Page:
- Rhetoric, Asignification, and the Other:A Response to Diane Davis
The other cannot be absolutely exterior to the same without ceasing to be the other; and consequently, the same is not a totality closed in upon itself, an identity playing with itself, having only the appearance of alterity.—Jacques Derrida, Violence and Metaphysics (126)
I have to confess that I often find it curious that many scholars align the study of rhetoric with the so-called linguistic turn in the human and social sciences. Indeed, rhetorical scholars frequently refer to a supposed "rhetorical turn" in scholarship that they treat as more or less synonymous with the "linguistic turn" of the last thirty years. For many, this "linguistic turn" indicates an intellectual trajectory wherein the signifying movement of language becomes the paradigm for analyzing a whole host of diverse phenomena. If this is the case, it's not clear to me that this paradigm is necessarily identical with rhetoric.1
Many scholars locate the kindred spirit of this linguistic turn in its emphasis on the primacy of language. But there are many different ways of prioritizing language, and for the discourses usually associated with the linguistic turn, this emphasis is on language as a signifying operation. That is, the linguistic turn's commitment to language is a commitment to the primacy of a system that is directed toward meaning, to either the production of meaning or to the attempt to understand or interpret meaning/s.
Of course, some of the more provocative versions of this "signifying" approach demonstrate language's inability to finally mean, its structural incapacity for meaning to become self-present. Hence, one of the conclusions that sometimes issues from this approach is that any interpretation will always be incomplete, will always have to be deferred to the next indeterminate articulation. But whether one is concerned with producing a meaning, understanding a meaning, or demonstrating the indeterminacy of meaning, it's not self-evident that any of this has anything to do with rhetoric.2 [End Page 238]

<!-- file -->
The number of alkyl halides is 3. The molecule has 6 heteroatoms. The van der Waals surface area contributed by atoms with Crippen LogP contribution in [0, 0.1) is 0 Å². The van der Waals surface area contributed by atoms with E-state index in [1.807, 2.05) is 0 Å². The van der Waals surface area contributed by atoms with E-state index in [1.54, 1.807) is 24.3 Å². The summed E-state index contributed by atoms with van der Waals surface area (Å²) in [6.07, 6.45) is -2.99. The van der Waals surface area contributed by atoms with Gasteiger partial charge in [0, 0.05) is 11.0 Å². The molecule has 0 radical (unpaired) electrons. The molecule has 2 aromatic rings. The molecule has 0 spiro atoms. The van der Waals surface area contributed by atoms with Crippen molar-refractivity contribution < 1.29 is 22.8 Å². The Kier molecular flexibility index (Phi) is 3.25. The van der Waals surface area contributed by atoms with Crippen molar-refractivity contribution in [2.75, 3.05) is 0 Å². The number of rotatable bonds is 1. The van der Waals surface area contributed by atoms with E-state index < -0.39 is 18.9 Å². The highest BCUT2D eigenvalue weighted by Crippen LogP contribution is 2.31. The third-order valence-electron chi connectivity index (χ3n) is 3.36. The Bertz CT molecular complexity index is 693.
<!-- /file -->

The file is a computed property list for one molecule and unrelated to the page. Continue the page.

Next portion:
In other words, rhetoric might very well indicate a dimension of language that is irreducible to the entire apparatus of signification. Indeed, what originally attracted me to the study of rhetoric was that, at least in its classical incarnation, rhetoric seems largely indifferent to signification and to the processes of either producing or interpreting a meaning. While signifying versions of language might ask questions about how language means, how we can come to understand it, or whether or not we can finally ever approach meaning (or a signified), even the most instrumental, traditional versions of rhetoric seem to pose different questions. They ask, for instance, what force does language have? How can it impact actions? What effects does it produce (one of which may be "meaning")? If I want to persuade the polis of something, I'm not necessarily trying to get them to comprehend my meaning or even trying to get them to understand anything at all; I'm just trying to get them to do something.
Of course, these two dimensions of language aren't mutually exclusive (I most likely want my audience to understand what it is that I want them to do, though not necessarily). It may even be the case that these two dimensions of language actually require each other (certainly, much traditional rhetoric assumes that I should understand what I am trying to accomplish). But the fact that these two dimensions exist in close proximity does not indicate that they are the same.
If signification seems inclined toward meaning, understanding, and indeterminacy, rhetoric seems inclined toward what we might call an "asignifying" dimension of language, focusing on forces, actions, and effects. And while this asignifying orientation of rhetoric may not be the prevalent orientation of many rhetorical scholars today, we might at least note that, for certain strains of the rhetorical tradition, this asignifying dimension of language is central to rhetoric's distinctiveness.3
Hence the profound importance of projects such as Diane Davis's recent work in that it attempts to revitalize this overlooked rhetorical orientation. For instance, her recent article, "Addressing Alterity" contends that there is "a non-hermeneutical dimension to...